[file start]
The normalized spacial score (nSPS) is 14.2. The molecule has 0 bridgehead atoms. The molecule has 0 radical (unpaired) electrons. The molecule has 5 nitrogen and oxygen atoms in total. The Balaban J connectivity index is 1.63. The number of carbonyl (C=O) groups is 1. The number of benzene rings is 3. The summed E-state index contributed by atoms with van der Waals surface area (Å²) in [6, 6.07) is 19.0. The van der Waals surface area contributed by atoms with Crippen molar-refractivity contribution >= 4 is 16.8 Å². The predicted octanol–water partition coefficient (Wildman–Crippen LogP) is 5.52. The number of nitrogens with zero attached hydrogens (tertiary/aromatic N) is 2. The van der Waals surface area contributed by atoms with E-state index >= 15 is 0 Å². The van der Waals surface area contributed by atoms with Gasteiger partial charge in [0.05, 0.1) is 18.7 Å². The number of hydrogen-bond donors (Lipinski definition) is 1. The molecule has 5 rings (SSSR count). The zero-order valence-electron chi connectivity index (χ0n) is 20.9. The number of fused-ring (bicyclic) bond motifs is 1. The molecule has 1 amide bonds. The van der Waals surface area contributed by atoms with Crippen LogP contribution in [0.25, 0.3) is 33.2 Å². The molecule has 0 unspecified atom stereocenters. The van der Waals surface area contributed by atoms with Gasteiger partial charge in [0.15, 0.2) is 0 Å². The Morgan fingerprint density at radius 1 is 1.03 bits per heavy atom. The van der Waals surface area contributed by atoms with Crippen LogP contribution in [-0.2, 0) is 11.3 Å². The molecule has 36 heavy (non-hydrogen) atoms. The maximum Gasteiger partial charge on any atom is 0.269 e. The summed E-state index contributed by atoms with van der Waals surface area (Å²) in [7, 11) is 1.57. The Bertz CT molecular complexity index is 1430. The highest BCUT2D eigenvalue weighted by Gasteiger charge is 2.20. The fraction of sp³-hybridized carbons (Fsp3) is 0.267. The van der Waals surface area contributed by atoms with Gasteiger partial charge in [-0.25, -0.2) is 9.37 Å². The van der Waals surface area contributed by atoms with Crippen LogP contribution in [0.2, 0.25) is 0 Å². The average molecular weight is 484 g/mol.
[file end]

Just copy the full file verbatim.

The normalized spacial score (nSPS) is 14.2. The molecule has 0 bridgehead atoms. The molecule has 0 radical (unpaired) electrons. The molecule has 5 nitrogen and oxygen atoms in total. The Balaban J connectivity index is 1.63. The number of carbonyl (C=O) groups is 1. The number of benzene rings is 3. The summed E-state index contributed by atoms with van der Waals surface area (Å²) in [6, 6.07) is 19.0. The van der Waals surface area contributed by atoms with Crippen molar-refractivity contribution >= 4 is 16.8 Å². The predicted octanol–water partition coefficient (Wildman–Crippen LogP) is 5.52. The number of nitrogens with zero attached hydrogens (tertiary/aromatic N) is 2. The van der Waals surface area contributed by atoms with E-state index >= 15 is 0 Å². The van der Waals surface area contributed by atoms with Gasteiger partial charge in [0.05, 0.1) is 18.7 Å². The number of hydrogen-bond donors (Lipinski definition) is 1. The molecule has 5 rings (SSSR count). The zero-order valence-electron chi connectivity index (χ0n) is 20.9. The number of fused-ring (bicyclic) bond motifs is 1. The molecule has 1 amide bonds. The van der Waals surface area contributed by atoms with Crippen LogP contribution in [0.25, 0.3) is 33.2 Å². The molecule has 0 unspecified atom stereocenters. The van der Waals surface area contributed by atoms with Gasteiger partial charge in [0.15, 0.2) is 0 Å². The Morgan fingerprint density at radius 1 is 1.03 bits per heavy atom. The van der Waals surface area contributed by atoms with Crippen LogP contribution in [-0.2, 0) is 11.3 Å². The molecule has 36 heavy (non-hydrogen) atoms. The maximum Gasteiger partial charge on any atom is 0.269 e. The summed E-state index contributed by atoms with van der Waals surface area (Å²) in [7, 11) is 1.57. The Bertz CT molecular complexity index is 1430. The highest BCUT2D eigenvalue weighted by Gasteiger charge is 2.20. The fraction of sp³-hybridized carbons (Fsp3) is 0.267. The van der Waals surface area contributed by atoms with Gasteiger partial charge in [-0.25, -0.2) is 9.37 Å². The van der Waals surface area contributed by atoms with Crippen LogP contribution in [0.2, 0.25) is 0 Å². The average molecular weight is 484 g/mol.